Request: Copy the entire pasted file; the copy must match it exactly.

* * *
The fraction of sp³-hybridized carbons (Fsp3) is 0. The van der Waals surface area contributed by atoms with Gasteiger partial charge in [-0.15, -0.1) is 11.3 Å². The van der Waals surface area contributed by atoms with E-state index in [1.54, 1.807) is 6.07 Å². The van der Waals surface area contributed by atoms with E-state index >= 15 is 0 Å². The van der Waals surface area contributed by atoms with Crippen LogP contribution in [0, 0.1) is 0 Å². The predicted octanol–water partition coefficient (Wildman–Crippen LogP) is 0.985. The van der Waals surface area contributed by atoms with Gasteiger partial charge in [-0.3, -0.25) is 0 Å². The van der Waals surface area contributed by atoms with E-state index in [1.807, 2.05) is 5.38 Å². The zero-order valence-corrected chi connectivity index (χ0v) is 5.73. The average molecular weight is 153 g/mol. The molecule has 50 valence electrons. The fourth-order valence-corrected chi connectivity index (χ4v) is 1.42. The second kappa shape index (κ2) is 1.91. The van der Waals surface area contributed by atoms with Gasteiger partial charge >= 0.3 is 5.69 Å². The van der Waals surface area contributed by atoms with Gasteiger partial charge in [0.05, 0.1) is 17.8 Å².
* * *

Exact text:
The fraction of sp³-hybridized carbons (Fsp3) is 0. The van der Waals surface area contributed by atoms with Gasteiger partial charge in [-0.15, -0.1) is 11.3 Å². The van der Waals surface area contributed by atoms with E-state index in [1.54, 1.807) is 6.07 Å². The van der Waals surface area contributed by atoms with E-state index >= 15 is 0 Å². The van der Waals surface area contributed by atoms with Crippen LogP contribution in [0, 0.1) is 0 Å². The predicted octanol–water partition coefficient (Wildman–Crippen LogP) is 0.985. The van der Waals surface area contributed by atoms with Gasteiger partial charge in [-0.3, -0.25) is 0 Å². The van der Waals surface area contributed by atoms with E-state index in [1.807, 2.05) is 5.38 Å². The zero-order valence-corrected chi connectivity index (χ0v) is 5.73. The average molecular weight is 153 g/mol. The molecule has 50 valence electrons. The fourth-order valence-corrected chi connectivity index (χ4v) is 1.42. The second kappa shape index (κ2) is 1.91. The van der Waals surface area contributed by atoms with Gasteiger partial charge >= 0.3 is 5.69 Å². The van der Waals surface area contributed by atoms with Gasteiger partial charge in [0.05, 0.1) is 17.8 Å².